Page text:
In case you haven't noticed, I've been on a brief hiatus from sewing and designing lately. I'm not sure if it's been by choice or circumstance, but one thing is for certain, I've been wandering with no clear destination in sight. I think for a time, I lost my focus. With the end of Sew Beautiful Magazine, I've kinda been in search of the next path I should follow. I really enjoyed having projects I worked on for months on end. I enjoyed finishing those projects, attending photo shoots and then the thrill of seeing my creation published in a National Sewing Magazine. I looked forward to starting the cycle all over again as a new box of "goodies" arrived full of fabric, lace, buttons and sketches and having the freedom to put my own unique spin on it. It not only was a thrill working on those projects, but in a special way it gave me purpose. After that was gone I began to wander...
One day it's embroidery, then the next it's smocking, online teaching, heirloom sewing...then it's designing and digitizing. Sometimes it's all of the above in the same day, hour or even blocks of minutes! I get completely distracted with endless ideas that pour into my head and I think I want to do this or that. I will stop right in the middle of a project, only to start another one that I get distracted with and begin yet another. I feel like I never finish anything anymore or it takes me much longer than originally planned. 
I thought I wanted to make multiples of pretty little garments and sell them, then I thought I wanted to do heirloom sewing for clients {big mistake}. Then I have the whole photography thing going on that takes me down yet another path partially separated from my sewing, but also very much connected. After all, everyone knows that good photography is what helps to sell beautiful creations. I really enjoy doing all those things, however there comes a time when one needs to seek clear direction when all these things pertain to a business. It's time for the process of refining!
This brief hiatus has given me time to sit back and really take a look at my sewing business and how it fits into this whole wide world of sewing before me that continues to grow by leaps and bounds each and every day. My head spins with ideas and refining is a process I need to must take before I continue in this business. There are so many paths I could take in my sewing business, however in the midst of being "lost" in this huge sewing world, I have "found" that I don't want to do what everyone else is doing. I don't want to "do it all" and I certainly don't want to be chained to my sewing machine by sewing for clients either - it totally takes the enjoyment out of sewing. I don't want to be just another sweat shop making the same things over and over. I've wandered down that boring path many's a tough road to follow and stay competitive. It almost becomes a race...and I don't want to be in that Rat Race! In the process of getting a little lost, I am finding my way by seeking the path that made me who I am...or perhaps, who I was.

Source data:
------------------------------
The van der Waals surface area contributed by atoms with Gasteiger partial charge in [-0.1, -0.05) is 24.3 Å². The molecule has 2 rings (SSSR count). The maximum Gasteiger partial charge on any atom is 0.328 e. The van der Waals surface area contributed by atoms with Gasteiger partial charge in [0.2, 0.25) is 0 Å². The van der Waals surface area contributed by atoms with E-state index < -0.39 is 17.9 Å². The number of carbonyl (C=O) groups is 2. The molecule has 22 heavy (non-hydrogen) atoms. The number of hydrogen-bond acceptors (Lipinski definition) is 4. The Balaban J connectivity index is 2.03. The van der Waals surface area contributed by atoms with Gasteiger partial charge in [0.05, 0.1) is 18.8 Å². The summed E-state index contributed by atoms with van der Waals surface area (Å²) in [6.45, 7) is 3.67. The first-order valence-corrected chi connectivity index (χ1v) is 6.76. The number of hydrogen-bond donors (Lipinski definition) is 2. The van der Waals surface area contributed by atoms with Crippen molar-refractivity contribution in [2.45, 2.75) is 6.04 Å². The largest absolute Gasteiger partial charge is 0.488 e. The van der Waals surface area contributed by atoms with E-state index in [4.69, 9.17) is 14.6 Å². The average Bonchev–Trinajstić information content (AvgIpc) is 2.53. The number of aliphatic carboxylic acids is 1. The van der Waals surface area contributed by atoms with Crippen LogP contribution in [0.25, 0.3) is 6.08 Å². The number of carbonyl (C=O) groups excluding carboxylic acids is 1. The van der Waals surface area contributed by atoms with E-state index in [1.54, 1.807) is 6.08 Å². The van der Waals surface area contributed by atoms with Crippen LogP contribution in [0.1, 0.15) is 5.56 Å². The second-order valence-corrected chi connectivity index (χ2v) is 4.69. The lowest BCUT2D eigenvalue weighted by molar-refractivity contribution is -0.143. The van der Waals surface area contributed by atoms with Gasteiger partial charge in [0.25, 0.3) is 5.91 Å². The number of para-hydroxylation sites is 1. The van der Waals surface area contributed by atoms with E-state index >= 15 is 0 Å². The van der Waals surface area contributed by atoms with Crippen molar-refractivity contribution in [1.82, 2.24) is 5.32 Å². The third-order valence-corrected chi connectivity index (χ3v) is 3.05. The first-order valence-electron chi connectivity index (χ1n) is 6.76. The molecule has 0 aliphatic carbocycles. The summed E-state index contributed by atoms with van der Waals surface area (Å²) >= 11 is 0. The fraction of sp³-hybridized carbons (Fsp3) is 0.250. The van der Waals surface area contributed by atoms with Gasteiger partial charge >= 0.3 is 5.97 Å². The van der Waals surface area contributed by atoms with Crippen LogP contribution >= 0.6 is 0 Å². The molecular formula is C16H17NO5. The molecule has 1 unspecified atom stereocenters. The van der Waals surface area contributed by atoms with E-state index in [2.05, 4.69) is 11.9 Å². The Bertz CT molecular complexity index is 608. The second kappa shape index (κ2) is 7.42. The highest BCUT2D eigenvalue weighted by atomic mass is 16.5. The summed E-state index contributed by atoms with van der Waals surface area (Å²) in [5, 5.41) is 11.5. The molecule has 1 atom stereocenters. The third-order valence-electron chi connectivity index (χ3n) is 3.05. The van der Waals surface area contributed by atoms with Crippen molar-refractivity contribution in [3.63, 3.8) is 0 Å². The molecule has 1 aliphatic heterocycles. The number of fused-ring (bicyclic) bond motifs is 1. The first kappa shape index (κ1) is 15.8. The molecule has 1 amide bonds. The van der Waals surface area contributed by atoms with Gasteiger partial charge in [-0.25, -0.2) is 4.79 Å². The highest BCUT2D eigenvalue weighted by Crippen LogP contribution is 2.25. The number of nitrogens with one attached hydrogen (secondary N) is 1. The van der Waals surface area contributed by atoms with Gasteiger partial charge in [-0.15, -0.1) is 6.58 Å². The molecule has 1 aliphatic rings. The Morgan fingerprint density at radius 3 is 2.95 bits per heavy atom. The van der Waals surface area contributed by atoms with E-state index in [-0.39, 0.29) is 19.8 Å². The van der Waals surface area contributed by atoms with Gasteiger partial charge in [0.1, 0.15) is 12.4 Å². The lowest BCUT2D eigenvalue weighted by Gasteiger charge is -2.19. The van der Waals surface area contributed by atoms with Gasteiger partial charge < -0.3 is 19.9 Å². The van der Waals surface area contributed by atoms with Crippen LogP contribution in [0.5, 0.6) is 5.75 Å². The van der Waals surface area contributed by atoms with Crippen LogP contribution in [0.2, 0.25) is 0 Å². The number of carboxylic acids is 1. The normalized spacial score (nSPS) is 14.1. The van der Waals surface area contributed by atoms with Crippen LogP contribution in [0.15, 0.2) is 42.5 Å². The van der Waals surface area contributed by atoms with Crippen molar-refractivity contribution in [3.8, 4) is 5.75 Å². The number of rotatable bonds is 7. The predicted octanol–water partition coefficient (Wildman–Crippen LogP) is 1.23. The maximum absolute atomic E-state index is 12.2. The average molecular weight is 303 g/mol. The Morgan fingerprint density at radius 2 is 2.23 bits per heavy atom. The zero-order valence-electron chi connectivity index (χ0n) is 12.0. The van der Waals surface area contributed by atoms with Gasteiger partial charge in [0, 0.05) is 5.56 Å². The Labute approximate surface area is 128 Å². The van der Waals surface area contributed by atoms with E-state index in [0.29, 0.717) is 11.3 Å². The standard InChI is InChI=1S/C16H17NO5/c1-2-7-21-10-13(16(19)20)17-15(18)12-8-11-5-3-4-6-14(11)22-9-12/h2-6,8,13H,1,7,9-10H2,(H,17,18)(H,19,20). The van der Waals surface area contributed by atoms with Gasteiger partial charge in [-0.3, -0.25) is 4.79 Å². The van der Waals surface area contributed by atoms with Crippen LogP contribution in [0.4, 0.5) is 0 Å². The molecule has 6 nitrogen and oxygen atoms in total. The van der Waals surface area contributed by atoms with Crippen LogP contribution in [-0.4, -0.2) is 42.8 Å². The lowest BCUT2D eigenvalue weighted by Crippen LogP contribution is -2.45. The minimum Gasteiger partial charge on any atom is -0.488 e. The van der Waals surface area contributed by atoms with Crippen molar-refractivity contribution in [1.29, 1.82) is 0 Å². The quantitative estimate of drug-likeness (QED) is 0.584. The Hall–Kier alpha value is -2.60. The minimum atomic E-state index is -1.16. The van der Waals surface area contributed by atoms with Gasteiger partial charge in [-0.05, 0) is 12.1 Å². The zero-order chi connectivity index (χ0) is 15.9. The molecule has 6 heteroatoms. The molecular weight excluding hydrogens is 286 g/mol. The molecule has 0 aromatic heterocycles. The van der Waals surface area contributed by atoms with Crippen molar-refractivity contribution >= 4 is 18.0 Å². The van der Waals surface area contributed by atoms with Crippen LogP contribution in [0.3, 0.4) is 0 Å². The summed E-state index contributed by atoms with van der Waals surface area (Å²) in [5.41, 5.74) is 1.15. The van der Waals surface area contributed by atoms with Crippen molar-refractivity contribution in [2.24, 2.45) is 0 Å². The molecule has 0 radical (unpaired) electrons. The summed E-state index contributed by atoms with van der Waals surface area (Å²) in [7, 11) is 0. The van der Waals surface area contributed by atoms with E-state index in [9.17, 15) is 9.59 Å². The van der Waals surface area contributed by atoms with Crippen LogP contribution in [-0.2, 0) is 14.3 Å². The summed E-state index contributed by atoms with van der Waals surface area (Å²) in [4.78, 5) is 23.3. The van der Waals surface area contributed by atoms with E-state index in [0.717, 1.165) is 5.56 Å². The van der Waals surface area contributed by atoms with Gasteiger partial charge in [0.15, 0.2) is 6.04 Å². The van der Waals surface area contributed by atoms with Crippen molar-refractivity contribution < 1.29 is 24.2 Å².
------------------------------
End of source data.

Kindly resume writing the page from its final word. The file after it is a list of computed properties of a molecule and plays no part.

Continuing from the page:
I've spent the past several weeks looking what I do and where my business fits in with the others out there. Am I lost in this big world of sewing? If so, how can I be found? What can I do to make my business stand out from the others? Is there anything that makes me different from the common ordinary? If so, how can I refine it? I think the key answer to that can be found in the word "unique", and that is the clear focus I am taking as I move my business forward in 2015 and beyond.
I hope you will follow this unique path with me and stay connected thru facebook, pinterest, instagram, my news journal and here at my blog as I start to reveal new and unique things coming to Southern Stitches!

Thursday, September 25, 2014

Smocking eClass - a new concept in teaching!

Once again, smocking is making a come-back. There seems to be great interest again in those wanting to learn the art of hand smocking. There is so much versatility in smocking. It's not just for children. It can be for adults or children, in clothing or home dec and classic or trendy.